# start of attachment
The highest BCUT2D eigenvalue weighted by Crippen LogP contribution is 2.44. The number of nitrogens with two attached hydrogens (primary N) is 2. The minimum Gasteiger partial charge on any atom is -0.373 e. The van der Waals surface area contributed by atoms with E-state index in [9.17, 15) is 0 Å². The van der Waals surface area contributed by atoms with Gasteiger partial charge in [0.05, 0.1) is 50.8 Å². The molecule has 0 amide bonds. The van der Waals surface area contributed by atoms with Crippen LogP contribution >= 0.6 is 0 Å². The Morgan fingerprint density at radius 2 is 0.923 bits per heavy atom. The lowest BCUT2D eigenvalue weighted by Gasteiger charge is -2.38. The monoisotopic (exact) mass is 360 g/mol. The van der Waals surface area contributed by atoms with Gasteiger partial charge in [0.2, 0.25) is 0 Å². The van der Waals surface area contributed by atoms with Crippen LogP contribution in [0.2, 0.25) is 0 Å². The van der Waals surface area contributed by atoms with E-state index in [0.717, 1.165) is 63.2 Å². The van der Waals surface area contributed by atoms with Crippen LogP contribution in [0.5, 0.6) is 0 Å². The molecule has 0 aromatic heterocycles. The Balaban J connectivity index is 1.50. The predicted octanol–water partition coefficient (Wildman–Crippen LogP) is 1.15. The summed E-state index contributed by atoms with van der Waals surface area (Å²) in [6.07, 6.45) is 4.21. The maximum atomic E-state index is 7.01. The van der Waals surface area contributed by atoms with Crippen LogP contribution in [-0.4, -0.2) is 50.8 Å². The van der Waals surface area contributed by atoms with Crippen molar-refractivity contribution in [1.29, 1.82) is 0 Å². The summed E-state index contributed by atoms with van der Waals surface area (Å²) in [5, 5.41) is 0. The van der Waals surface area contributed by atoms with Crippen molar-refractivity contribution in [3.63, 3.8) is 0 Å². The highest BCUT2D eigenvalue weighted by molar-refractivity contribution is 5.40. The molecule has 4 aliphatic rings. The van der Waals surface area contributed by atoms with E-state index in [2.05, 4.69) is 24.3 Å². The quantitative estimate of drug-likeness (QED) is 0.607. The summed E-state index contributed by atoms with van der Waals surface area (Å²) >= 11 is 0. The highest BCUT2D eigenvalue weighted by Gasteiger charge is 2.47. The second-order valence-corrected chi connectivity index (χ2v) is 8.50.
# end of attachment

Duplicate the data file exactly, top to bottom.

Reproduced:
The highest BCUT2D eigenvalue weighted by Crippen LogP contribution is 2.44. The number of nitrogens with two attached hydrogens (primary N) is 2. The minimum Gasteiger partial charge on any atom is -0.373 e. The van der Waals surface area contributed by atoms with E-state index in [9.17, 15) is 0 Å². The van der Waals surface area contributed by atoms with Gasteiger partial charge in [0.05, 0.1) is 50.8 Å². The molecule has 0 amide bonds. The van der Waals surface area contributed by atoms with Crippen LogP contribution >= 0.6 is 0 Å². The Morgan fingerprint density at radius 2 is 0.923 bits per heavy atom. The lowest BCUT2D eigenvalue weighted by Gasteiger charge is -2.38. The monoisotopic (exact) mass is 360 g/mol. The van der Waals surface area contributed by atoms with Gasteiger partial charge in [0.2, 0.25) is 0 Å². The van der Waals surface area contributed by atoms with Crippen LogP contribution in [0.2, 0.25) is 0 Å². The van der Waals surface area contributed by atoms with E-state index in [0.717, 1.165) is 63.2 Å². The van der Waals surface area contributed by atoms with Crippen LogP contribution in [0.5, 0.6) is 0 Å². The molecule has 0 aromatic heterocycles. The Balaban J connectivity index is 1.50. The predicted octanol–water partition coefficient (Wildman–Crippen LogP) is 1.15. The summed E-state index contributed by atoms with van der Waals surface area (Å²) in [6.07, 6.45) is 4.21. The maximum atomic E-state index is 7.01. The van der Waals surface area contributed by atoms with Crippen LogP contribution in [-0.4, -0.2) is 50.8 Å². The van der Waals surface area contributed by atoms with Crippen molar-refractivity contribution in [1.29, 1.82) is 0 Å². The summed E-state index contributed by atoms with van der Waals surface area (Å²) in [5, 5.41) is 0. The van der Waals surface area contributed by atoms with Crippen molar-refractivity contribution in [3.63, 3.8) is 0 Å². The highest BCUT2D eigenvalue weighted by molar-refractivity contribution is 5.40. The molecule has 4 aliphatic rings. The van der Waals surface area contributed by atoms with E-state index in [2.05, 4.69) is 24.3 Å². The quantitative estimate of drug-likeness (QED) is 0.607. The summed E-state index contributed by atoms with van der Waals surface area (Å²) >= 11 is 0. The highest BCUT2D eigenvalue weighted by Gasteiger charge is 2.47. The second-order valence-corrected chi connectivity index (χ2v) is 8.50.